Share Email Print
cover

Proceedings Paper

Signal detection in a lumpy background: effects of providing more information to the human than just raw data
Format Member Price Non-Member Price
PDF $14.40 $18.00
cover GOOD NEWS! Your organization subscribes to the SPIE Digital Library. You may be able to download this paper for free. Check Access

Paper Abstract

In this paper we present a modification to the standard two- alternative forced-choice (2AFC) experiment in an attempt to help the human detect signals by providing redundant information. We call the old experiment 2AFC_RAW, and the new experiment, 2AFC_FILTER. In the 2AFC_FILTER experiment, we provide the observer with the pair of raw data images (as in 2AFC_RAW) plus filtered versions of the raw data. The thought behind this modification is that the human might benefit from generic pre-processing of the data into multiple images, each extracting different information. We defined two different 2AFC_FILTER experiments, each using Laguerre-Gauss functions as the filters. The difference between the two was their defining Gaussian envelope. We tested human performance given a variety of image classes with the 2AFC_RAW and the two 2AFC_FILTER experiments. The same raw data were used in each. We found that there was a significant human performance increase from the 2AFC_RAW to the 2AFC_FILTER experiment. It was also seen that the choice of the filters made a difference. Specifically, human performance was better when the Gaussian envelope of the Laguerre-Gauss functions matched the signal.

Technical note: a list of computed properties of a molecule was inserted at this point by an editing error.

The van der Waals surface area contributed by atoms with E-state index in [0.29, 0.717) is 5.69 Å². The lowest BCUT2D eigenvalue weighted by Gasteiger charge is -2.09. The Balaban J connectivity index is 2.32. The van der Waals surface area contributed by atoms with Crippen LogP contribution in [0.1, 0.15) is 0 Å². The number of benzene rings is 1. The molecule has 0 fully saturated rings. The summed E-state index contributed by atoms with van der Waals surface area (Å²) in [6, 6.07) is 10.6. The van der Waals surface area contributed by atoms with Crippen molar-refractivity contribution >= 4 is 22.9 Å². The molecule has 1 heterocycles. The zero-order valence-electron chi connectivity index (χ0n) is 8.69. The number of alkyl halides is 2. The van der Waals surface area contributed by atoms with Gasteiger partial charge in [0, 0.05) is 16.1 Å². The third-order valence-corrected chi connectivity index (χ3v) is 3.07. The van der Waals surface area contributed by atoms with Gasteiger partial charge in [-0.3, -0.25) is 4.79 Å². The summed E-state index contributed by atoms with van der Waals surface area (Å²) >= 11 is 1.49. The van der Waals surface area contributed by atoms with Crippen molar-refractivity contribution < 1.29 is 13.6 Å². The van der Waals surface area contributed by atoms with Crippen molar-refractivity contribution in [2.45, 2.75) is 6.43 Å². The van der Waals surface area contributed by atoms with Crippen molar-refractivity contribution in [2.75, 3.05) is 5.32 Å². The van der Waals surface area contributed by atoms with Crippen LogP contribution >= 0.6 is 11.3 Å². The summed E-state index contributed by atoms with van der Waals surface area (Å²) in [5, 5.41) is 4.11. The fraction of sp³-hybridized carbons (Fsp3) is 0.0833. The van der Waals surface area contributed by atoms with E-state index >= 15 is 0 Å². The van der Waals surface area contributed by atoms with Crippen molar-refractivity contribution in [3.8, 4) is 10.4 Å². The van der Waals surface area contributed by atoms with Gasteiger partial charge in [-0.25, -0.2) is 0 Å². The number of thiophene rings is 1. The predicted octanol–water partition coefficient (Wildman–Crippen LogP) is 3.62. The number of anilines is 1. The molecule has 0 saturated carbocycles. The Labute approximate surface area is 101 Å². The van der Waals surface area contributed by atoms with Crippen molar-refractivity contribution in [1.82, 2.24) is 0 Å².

Paper Details

Date Published: 24 May 1999
PDF: 9 pages
Proc. SPIE 3663, Medical Imaging 1999: Image Perception and Performance, (24 May 1999); doi: 10.1117/12.349651
Show Author Affiliations
Brandon D. Gallas, Health Sciences Ctr./Univ. of Arizona and Univ. of Arizona (United States)
Harrison H. Barrett, Health Sciences Ctr./Univ. of Arizona, Optical Sciences Ctr./Univ. of Arizona, and Univ.AZ (United States)


Published in SPIE Proceedings Vol. 3663:
Medical Imaging 1999: Image Perception and Performance
Elizabeth A. Krupinski, Editor(s)

© SPIE. Terms of Use
Back to Top